In a few days, I will be traveling with the Knit Traders 2016 Knitting and Fibre Tour of Portugal. Since I was on the Italy Knitting Tour in 2014, I have some idea of what to expect in terms of available time for working on projects and what types of projects would travel well.
Although I am looking forward to this trip, I must admit that I have a love/hate relationship with the idea of travel. I love to travel, to experience a different culture and countryside, to find creative inspiration, and to broaden my life experiences. Yet, I hate to leave behind my family, my dogs and my creative pursuits. So I will calm my soul by planning what creature comforts I will take with me.
My family photos are on my cell phone. That one is easy. But deciding what I will take to work on usually takes me longer than deciding what I will take to wear. Am I alone here?
As a knitter, rug maker and spinner, I have a lot of UFO’s (unfinished objects) from which to choose. But there is usually a reason why these things are UFOs and rather than revisiting old projects and the associated issues that caused me to set them aside, I want to work on something new and exciting. My projects also need to be lightweight and to occupy minimal real estate in both my luggage and my brain. After all, I want to be able to chat with everyone, listen to what the tour guide is saying and enjoy the scenery, all while creating.
My first thought is to take my support spindle and some colourful H’ewePhoria punis. This fits all of my criteria and because it is a support spindle rather than a drop spindle, I do not need a lot of room to spin my yarn in my oh-so-tiny airplane seat.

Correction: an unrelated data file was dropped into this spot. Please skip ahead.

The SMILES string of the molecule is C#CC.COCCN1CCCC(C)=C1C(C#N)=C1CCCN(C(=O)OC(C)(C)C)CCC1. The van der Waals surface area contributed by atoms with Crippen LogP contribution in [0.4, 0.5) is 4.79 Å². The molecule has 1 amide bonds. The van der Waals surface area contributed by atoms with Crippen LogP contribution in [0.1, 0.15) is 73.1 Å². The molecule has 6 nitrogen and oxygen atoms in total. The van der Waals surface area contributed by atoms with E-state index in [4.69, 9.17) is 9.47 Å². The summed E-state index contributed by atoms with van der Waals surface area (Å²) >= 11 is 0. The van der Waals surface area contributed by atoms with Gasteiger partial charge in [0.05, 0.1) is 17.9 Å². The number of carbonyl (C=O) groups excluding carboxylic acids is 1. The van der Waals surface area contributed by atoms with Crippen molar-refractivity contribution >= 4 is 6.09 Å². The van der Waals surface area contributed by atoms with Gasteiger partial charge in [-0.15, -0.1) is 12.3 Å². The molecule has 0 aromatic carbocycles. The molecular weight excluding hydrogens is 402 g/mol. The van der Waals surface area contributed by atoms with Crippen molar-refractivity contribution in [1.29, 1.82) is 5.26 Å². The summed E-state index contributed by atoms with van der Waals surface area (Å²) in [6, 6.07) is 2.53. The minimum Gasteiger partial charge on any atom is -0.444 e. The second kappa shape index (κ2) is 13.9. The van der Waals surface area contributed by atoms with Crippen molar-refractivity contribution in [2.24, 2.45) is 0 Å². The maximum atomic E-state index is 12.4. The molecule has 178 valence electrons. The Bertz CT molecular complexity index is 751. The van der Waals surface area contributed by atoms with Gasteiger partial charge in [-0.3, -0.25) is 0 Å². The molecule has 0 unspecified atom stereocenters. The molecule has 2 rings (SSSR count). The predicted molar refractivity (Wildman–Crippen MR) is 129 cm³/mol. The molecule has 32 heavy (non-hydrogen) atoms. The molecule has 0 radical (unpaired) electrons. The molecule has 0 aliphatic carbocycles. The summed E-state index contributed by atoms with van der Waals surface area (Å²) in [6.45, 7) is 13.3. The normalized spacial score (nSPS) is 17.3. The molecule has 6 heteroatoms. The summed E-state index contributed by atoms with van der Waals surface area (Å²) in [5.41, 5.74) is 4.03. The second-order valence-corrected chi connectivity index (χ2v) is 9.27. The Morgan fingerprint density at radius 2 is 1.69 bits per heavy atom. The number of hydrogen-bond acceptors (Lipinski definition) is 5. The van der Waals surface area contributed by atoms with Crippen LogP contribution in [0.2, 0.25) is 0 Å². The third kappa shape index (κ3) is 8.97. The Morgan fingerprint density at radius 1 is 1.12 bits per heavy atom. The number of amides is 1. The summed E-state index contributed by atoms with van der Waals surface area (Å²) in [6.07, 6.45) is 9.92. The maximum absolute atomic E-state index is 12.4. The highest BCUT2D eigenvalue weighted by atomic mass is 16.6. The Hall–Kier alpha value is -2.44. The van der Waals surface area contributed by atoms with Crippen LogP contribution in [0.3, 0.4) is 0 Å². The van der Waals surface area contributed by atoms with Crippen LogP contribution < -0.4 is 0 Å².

My support spindle resembles an 11” wooden knitting needle with a large knob on one end. As airport security allows knitting needles on board a plane, I was hopeful that my support spindle would also pass airport security. But, just to be sure that my hand-made spindle would not be confiscated, I called the Canadian Air Transport Security Authority (CATSA) 1-888-294-2202 and Christian assured me that it would be allowed.
I also plan to take some knitting. After all, this is a knitting tour. I have a simple, linear, shocking pink, linen stitch project in progress. Worked on circular needles, it fits into a small knitting bag. Like my support spindle, this I can work on while talking to others and enjoying the scenery.
And yes, I have a third option. A rug hooking project, which I may take if I have enough time to prepare it and room to pack it. It may be a bit more cumbersome but I do hate to be away from my rug hooking.
Realistically, I know that I will be so busy on this trip that I may not spend much time on my projects. Nonetheless, I will be comforted by having them with me and having the possibility of creating while I travel.
Until next time,
Rhonda of H’ewePhoria